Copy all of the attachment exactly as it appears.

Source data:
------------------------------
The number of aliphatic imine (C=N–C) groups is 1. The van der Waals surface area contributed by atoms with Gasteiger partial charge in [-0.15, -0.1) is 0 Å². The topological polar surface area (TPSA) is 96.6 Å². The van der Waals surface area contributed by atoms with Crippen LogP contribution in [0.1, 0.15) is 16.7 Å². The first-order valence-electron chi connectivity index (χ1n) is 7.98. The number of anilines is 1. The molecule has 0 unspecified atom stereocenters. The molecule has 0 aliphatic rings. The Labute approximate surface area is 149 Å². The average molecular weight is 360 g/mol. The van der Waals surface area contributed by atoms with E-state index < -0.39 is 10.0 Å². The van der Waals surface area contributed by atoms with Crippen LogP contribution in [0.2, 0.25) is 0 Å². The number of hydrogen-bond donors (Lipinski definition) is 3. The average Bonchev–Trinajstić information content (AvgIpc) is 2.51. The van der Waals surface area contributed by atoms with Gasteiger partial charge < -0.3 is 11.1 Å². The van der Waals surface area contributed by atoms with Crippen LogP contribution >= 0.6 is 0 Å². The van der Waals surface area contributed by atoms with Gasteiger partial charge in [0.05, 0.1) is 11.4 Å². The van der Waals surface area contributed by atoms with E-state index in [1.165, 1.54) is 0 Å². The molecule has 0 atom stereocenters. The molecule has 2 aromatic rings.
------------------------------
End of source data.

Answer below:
The number of aliphatic imine (C=N–C) groups is 1. The van der Waals surface area contributed by atoms with Gasteiger partial charge in [-0.15, -0.1) is 0 Å². The topological polar surface area (TPSA) is 96.6 Å². The van der Waals surface area contributed by atoms with Crippen LogP contribution in [0.1, 0.15) is 16.7 Å². The first-order valence-electron chi connectivity index (χ1n) is 7.98. The number of anilines is 1. The molecule has 0 unspecified atom stereocenters. The molecule has 0 aliphatic rings. The Labute approximate surface area is 149 Å². The average molecular weight is 360 g/mol. The van der Waals surface area contributed by atoms with E-state index < -0.39 is 10.0 Å². The van der Waals surface area contributed by atoms with Crippen LogP contribution in [0.2, 0.25) is 0 Å². The number of hydrogen-bond donors (Lipinski definition) is 3. The average Bonchev–Trinajstić information content (AvgIpc) is 2.51. The van der Waals surface area contributed by atoms with Gasteiger partial charge < -0.3 is 11.1 Å². The van der Waals surface area contributed by atoms with Crippen LogP contribution >= 0.6 is 0 Å². The van der Waals surface area contributed by atoms with Gasteiger partial charge in [0.05, 0.1) is 11.4 Å². The van der Waals surface area contributed by atoms with E-state index in [1.165, 1.54) is 0 Å². The molecule has 0 atom stereocenters. The molecule has 2 aromatic rings.